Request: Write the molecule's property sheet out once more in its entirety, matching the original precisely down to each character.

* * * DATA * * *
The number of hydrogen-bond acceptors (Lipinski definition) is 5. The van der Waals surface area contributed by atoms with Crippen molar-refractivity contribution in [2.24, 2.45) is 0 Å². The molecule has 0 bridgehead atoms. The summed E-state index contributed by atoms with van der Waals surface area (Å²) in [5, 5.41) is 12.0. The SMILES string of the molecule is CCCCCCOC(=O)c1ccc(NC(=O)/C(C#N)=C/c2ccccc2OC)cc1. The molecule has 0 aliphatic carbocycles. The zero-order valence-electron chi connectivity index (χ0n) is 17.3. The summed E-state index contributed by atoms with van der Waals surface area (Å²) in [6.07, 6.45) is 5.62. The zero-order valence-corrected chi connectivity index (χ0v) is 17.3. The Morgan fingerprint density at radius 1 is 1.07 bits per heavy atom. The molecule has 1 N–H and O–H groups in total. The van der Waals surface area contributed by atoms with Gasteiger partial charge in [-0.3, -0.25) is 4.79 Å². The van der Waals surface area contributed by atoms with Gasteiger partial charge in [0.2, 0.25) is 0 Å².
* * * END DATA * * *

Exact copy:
The number of hydrogen-bond acceptors (Lipinski definition) is 5. The van der Waals surface area contributed by atoms with Crippen molar-refractivity contribution in [2.24, 2.45) is 0 Å². The molecule has 0 bridgehead atoms. The summed E-state index contributed by atoms with van der Waals surface area (Å²) in [5, 5.41) is 12.0. The SMILES string of the molecule is CCCCCCOC(=O)c1ccc(NC(=O)/C(C#N)=C/c2ccccc2OC)cc1. The molecule has 0 aliphatic carbocycles. The zero-order valence-electron chi connectivity index (χ0n) is 17.3. The summed E-state index contributed by atoms with van der Waals surface area (Å²) in [6.07, 6.45) is 5.62. The zero-order valence-corrected chi connectivity index (χ0v) is 17.3. The Morgan fingerprint density at radius 1 is 1.07 bits per heavy atom. The molecule has 1 N–H and O–H groups in total. The van der Waals surface area contributed by atoms with Gasteiger partial charge in [-0.3, -0.25) is 4.79 Å². The van der Waals surface area contributed by atoms with Gasteiger partial charge in [0.2, 0.25) is 0 Å².